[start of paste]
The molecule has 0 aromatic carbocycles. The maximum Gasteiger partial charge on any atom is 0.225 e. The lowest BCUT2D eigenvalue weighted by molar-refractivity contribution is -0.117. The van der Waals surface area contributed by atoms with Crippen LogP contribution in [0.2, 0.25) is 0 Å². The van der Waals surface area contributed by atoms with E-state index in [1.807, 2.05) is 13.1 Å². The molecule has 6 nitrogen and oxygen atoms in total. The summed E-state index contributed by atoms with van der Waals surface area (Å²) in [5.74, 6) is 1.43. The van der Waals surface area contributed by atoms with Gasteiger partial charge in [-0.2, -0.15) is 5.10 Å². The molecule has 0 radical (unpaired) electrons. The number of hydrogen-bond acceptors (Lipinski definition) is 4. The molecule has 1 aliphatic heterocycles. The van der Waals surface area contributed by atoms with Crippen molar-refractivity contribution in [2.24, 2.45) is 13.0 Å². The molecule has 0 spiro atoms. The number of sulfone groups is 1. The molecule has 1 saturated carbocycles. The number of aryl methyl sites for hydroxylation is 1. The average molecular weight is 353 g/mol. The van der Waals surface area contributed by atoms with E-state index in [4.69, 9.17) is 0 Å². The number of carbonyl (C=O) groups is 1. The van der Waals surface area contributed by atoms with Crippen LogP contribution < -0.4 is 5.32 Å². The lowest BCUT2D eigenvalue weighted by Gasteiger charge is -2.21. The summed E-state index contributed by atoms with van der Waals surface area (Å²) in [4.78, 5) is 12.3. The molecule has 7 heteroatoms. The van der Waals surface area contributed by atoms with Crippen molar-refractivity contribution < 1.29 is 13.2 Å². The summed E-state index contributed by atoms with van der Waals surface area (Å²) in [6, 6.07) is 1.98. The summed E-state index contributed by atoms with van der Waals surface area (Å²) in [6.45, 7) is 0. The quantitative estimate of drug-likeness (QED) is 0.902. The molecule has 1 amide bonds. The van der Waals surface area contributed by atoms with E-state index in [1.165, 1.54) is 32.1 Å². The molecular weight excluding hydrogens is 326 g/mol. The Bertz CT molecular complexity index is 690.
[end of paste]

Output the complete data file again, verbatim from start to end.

The molecule has 0 aromatic carbocycles. The maximum Gasteiger partial charge on any atom is 0.225 e. The lowest BCUT2D eigenvalue weighted by molar-refractivity contribution is -0.117. The van der Waals surface area contributed by atoms with Crippen LogP contribution in [0.2, 0.25) is 0 Å². The van der Waals surface area contributed by atoms with E-state index in [1.807, 2.05) is 13.1 Å². The molecule has 6 nitrogen and oxygen atoms in total. The summed E-state index contributed by atoms with van der Waals surface area (Å²) in [5.74, 6) is 1.43. The van der Waals surface area contributed by atoms with Gasteiger partial charge in [-0.2, -0.15) is 5.10 Å². The molecule has 0 radical (unpaired) electrons. The number of hydrogen-bond acceptors (Lipinski definition) is 4. The molecule has 1 aliphatic heterocycles. The van der Waals surface area contributed by atoms with Crippen molar-refractivity contribution in [2.24, 2.45) is 13.0 Å². The molecule has 0 spiro atoms. The number of sulfone groups is 1. The molecule has 1 saturated carbocycles. The number of aryl methyl sites for hydroxylation is 1. The average molecular weight is 353 g/mol. The van der Waals surface area contributed by atoms with E-state index in [4.69, 9.17) is 0 Å². The number of carbonyl (C=O) groups is 1. The van der Waals surface area contributed by atoms with Crippen LogP contribution < -0.4 is 5.32 Å². The lowest BCUT2D eigenvalue weighted by Gasteiger charge is -2.21. The summed E-state index contributed by atoms with van der Waals surface area (Å²) in [4.78, 5) is 12.3. The molecule has 7 heteroatoms. The van der Waals surface area contributed by atoms with Crippen molar-refractivity contribution < 1.29 is 13.2 Å². The summed E-state index contributed by atoms with van der Waals surface area (Å²) in [6, 6.07) is 1.98. The summed E-state index contributed by atoms with van der Waals surface area (Å²) in [6.45, 7) is 0. The quantitative estimate of drug-likeness (QED) is 0.902. The molecule has 1 amide bonds. The van der Waals surface area contributed by atoms with E-state index in [1.165, 1.54) is 32.1 Å². The molecular weight excluding hydrogens is 326 g/mol. The Bertz CT molecular complexity index is 690.